Marilyn Fountain of the Star of Hope Source: Abiiba Howell.

Examining areas with the greatest and least needs, non-seasonally adjusted figures from the U.S. Bureau of Labor Statistics reveal that, in  Los Angeles, approximately 1,978 million are unemployed, while the figures in the entire state of Montana are much lower with 32,749 reported homeless. (Updated January 4, 2012).  The extreme ranges of unemployment in these areas, as evidenced in the infographic below, provide indicators to the agencies, the public and policymakers about which areas have the greatest need.

Fountain draws a correlation between unemployment and poverty, citing the latter as one of the byproducts of unemployment, “We have seen that when there is a drop in poverty, there is a resulting drop in homelessness.”

The U.S. Census Bureau defines the term poverty by using an income threshold per family. According to the bureau’s website, “If a family’s total income is less than the dollar value of the appropriate threshold, then that family and every individual in it are considered to be in poverty.” On the other hand, the research from the website at www.Dictionary.com, defines poverty as, “the state or condition of having little or no money, goods, or means of support; condition of being poor.”

JHomeless chartIn order to bridge the gap between the employed and unemployed, organizations such as The National Alliance to End Homelessness, have been working to help the poor by putting pressure on lawmakers to enact legislation that would support job creation as well as provide affordable housing options.

US Employment numbers for 2001, 2006, 2011. Data from US Bureau of Labor Statistics. Chart by Abiiba Howell

Governmental support of the homeless is demonstrated  by President Barack Obama’s 2011 Budget Proposal to Boost Affordable Housing and Homeless Assistance. The proposal, which asks the Department of Housing and Urban Development (HUD) to increase assistance to homeless related programs, acknowledges that current emergency transition programs may still not go far enough.

Homeless Veteran

Groups, such as The Veteran’s Group, provide basic services and housing for veterans who have substance abuse and other issues. New legislation has already begun to help needy veterans. The United States Interagency Council on Homelessnessstates that the number of homeless veterans declined 12% in 2011. (Jan., 2012)

Helping the homeless


While legislators work to create a stronger economy, organizations that work on behalf of the homeless continue to prepare their clients for entry into the workforce. In many cases, shelters, like Star of Hope, house families with young children.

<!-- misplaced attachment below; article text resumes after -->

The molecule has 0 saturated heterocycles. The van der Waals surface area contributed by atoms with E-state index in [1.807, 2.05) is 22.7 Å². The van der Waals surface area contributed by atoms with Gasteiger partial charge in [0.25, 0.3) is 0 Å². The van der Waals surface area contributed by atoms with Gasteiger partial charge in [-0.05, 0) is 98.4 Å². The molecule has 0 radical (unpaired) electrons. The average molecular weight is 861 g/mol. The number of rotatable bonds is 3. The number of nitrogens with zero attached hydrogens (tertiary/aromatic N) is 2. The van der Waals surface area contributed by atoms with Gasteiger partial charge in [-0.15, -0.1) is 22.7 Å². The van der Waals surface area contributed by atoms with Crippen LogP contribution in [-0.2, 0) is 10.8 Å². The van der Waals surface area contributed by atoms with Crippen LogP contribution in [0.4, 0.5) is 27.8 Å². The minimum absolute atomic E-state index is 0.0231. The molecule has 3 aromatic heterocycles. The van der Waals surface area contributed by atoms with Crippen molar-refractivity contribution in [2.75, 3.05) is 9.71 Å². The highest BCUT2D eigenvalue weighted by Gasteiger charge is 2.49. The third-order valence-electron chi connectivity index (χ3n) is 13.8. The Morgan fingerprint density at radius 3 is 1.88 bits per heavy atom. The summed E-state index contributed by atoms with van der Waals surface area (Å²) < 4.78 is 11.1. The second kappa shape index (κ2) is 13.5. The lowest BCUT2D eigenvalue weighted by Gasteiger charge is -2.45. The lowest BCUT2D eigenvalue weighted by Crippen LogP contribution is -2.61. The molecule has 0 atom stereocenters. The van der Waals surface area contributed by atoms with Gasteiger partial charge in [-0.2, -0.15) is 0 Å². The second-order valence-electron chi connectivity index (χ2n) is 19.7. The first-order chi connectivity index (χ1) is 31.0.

“The opportunity to have  a roof over their heads affords the advantage for  the children to continue in school and receive meals and medical care while the parents look for work,” says Marilyn Fountain.

The people at JustGive.org offer a list on their website citing, “35 Ways You Can Help the Homeless,” providing avenues for the public to become involved.

In Chicago the local newspaper, StreetWise,  offers opportunities for the homeless to begin the process of moving towards self-sufficiency by allowing the homeless to purchase newspapers at a steep discount, sell them at retail price, usually for one dollar, and keep the difference.

When asked about homeless children and teens,  James LoBianco, Executive Director of StreetWise, Inc., that publishes the StreetWise Newspaper, states, “Homeless children and teens are increasing.  The number from Chicago Public Schools (CPS) is up 16% at the beginning of this year over last year. To make matters worse, last school year CPS broke a record for the number of homeless students overall, ending the year with a total of 15,580.“

LoBianco refers to the increase in numbers, saying, “The economy is the driving factor for the increase in family/youth homelessness. Although the latest Chicago Point in Time Count showed a decrease in sheltered homeless families, the fact is that  the majority of homeless families spend their nights floating from couch to couch rather than in a shelter bed.”

When asked what others can do, LoBianco says, “Legislators could support HR 32 (Homeless Children and Youth Act of 2011) which would expand eligibility for HUD programs to all children and youth identified as homeless by the schools.  Business could help by being more open to hiring ex-offenders who have shown that they have changed their lives.”

Acknowledging their own work, LoBianco says, “StreetWise provides immediate access to a legitimate earned income. The difference between giving a vendor money and taking the magazine versus giving a vendor money and not taking the magazine is the difference between rewarding employment versus encouraging panhandling.”

“The agency motto is, “a hand up not a hand out.” By giving our clients a chance to earn an income as a StreetWise vendor, the agency provides a legitimate means for our clients to get themselves back on the road to financial self-sufficiency,” says LoBianco.

Homeless Grapevine sign

Whether policymaker or individual, it’s  never to late to shift your theories on homelessness and find ways to lend a hand.

According to President Barack Obama, “It is simply unacceptable for individuals, children, families and our nation’s veterans to be faced with homelessness in this country.” (speech, June 18, 2009) (Opening Doors, Federal Strategic Plan to Prevent and End Homelessness, 2010).


Copyright 2012. Abiiba Howell. All rights reserved.

About Abiiba Howell

Media bytes by Abiiba Howell
Specializing in the creation, branding, production, distribution and promotion of entertainment properties utilizing new and social media platforms.

This entry was posted in Of Global Interest. Bookmark the permalink.